With a disastrous start to the season and to the division casting a dark shadow over MetLife Stadium, the New York Giants try to rebound against the visiting Atlanta Falcons Sunday afternoon with hopes of avoiding an early 0-2 hole for the third straight year.

Poor play-calling by head coach Tom Coughlin and quarterback Eli Manning’s decision to heave the ball rather than take a sack to keep the clock running with less than two minutes remaining in the fourth quarter led New York to a 27-26 loss to the rival Dallas Cowboys in Week 1, and now it will host a potent Falcons squad fresh off a highlight-laden victory over Philadelphia.

Coughlin took blame for the choice to throw from Dallas' one-yard line on third down rather than hand off to running back Rashad Jennings, who averaged 4.0 yards per carry on the night, but the veteran rusher also said he shouldn’t have aired out that Manning also told him not to score on first and second down to keep the clock going.

While the Giants may have some problems communicating, they still enter their home opener as 2.5-point favorites despite coughing up a 10-point lead with 8:01 left in the final quarter.

And New York can draw many positives from the loss nonetheless. Manning was highly inaccurate, going 20-for-36 for 193 yards and no touchdowns, but his offensive line showed promise by allowing only one sack and three quarterback hits, and nearly broke the century mark with 99 total rushing yards.

The defense bears the brunt of the blame for giving up two touchdowns on Dallas’ final two possessions, but the secondary showed flashes of what it could do against one of the league’s best passing offenses. Veteran cornerback Trumaine McBride and rookie linebacker Uani’ Unga each came up with interceptions that later resulted in Giants points, and corner Dominique Rodgers-Cromartie converted a fumble recovery into a 57-yard touchdown return.

However, the pass rush struggled mightily against one of the NFL’s top offensive lines as it sorely missed star defensive end Jason Pierre-Paul, who doesn’t figure to return soon from the Fourth of July fireworks’ accident that evidently also took the tip of his right thumb on top of the index finger on the same hand. The Giants frontline also couldn’t force a single sack, and hit quarterback Tony Romo once throughout the game.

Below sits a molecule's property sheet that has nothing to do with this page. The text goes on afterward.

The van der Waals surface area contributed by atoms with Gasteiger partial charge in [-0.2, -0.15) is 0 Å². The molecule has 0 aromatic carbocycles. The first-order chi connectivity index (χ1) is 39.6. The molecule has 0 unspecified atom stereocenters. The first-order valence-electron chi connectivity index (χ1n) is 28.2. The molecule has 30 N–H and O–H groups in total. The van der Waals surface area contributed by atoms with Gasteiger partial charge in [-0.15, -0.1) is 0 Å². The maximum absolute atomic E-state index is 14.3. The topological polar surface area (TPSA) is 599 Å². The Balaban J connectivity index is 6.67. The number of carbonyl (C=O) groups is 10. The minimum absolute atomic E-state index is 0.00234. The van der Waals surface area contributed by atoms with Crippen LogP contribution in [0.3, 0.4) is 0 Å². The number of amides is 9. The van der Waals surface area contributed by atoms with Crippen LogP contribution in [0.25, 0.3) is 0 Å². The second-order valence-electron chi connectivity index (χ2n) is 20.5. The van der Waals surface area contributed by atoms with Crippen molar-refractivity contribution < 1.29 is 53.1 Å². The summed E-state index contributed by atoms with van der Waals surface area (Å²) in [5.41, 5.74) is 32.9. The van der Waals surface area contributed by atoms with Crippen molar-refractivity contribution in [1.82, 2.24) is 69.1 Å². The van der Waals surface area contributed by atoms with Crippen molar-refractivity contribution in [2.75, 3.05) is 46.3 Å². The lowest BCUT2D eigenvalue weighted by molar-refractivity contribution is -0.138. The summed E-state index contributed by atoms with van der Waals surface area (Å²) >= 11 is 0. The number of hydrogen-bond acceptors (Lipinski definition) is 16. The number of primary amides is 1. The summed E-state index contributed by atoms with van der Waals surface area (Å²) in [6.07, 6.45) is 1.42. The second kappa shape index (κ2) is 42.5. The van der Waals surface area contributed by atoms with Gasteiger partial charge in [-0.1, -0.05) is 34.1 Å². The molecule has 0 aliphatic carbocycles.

But it’s not as if Atlanta came out of Week 1 completely unscathed. With new head coach Dan Quinn making his debut, the Falcons looked dominant in the first half against the Eagles, but proceeded to fold a 17-point lead and wound up winning in large part to Philadelphia’s poor late-game execution.

Quarterback Matt Ryan fired off two touchdowns to receiver Julio Jones to build a 20-3 lead at the half, but Atlanta wouldn’t post another touchdown drive for the rest of the game. Ryan, who’s thrown for more than 4,000 yards in four straight seasons, went 23-for-34 for 298 yards but also tossed two interceptions. He also has to work on Atlanta’s 4-for-14 rate on third down.

Jones looked sensational with nine grabs for 141 yards, and veteran receiver Roddy White didn’t appear bothered by his minor elbow surgery and notched four receptions for 84 yards.

Both receivers, and Ryan, benefitted from rookie running back Tevin Coleman’s debut with 80 of the team’s 105 rushing yards on 20 attempts, a huge boost to an offense that ranked No. 24 in the league in rushing a year ago.

Atlanta’s defense, Quinn’s main concern and the reason he was hired away from Seattle in the offseason, showed signs of growth but still needs work. The Falcons were last in the NFL with 280 passing yards let up per game last season, and Philadelphia’s Sam Bradford totaled 336 yards.

Still rookie fifth-round draft choice and safety Ricardo Allen came up with the game-clinching interception in the fourth quarter, upping Atlanta’s total to two picks on the night after safety William Moore’s takeaway in the second.

Betting Odds: New York -2.5

Over/Under: 51 points

Prediction: New York over Atlanta, 23-17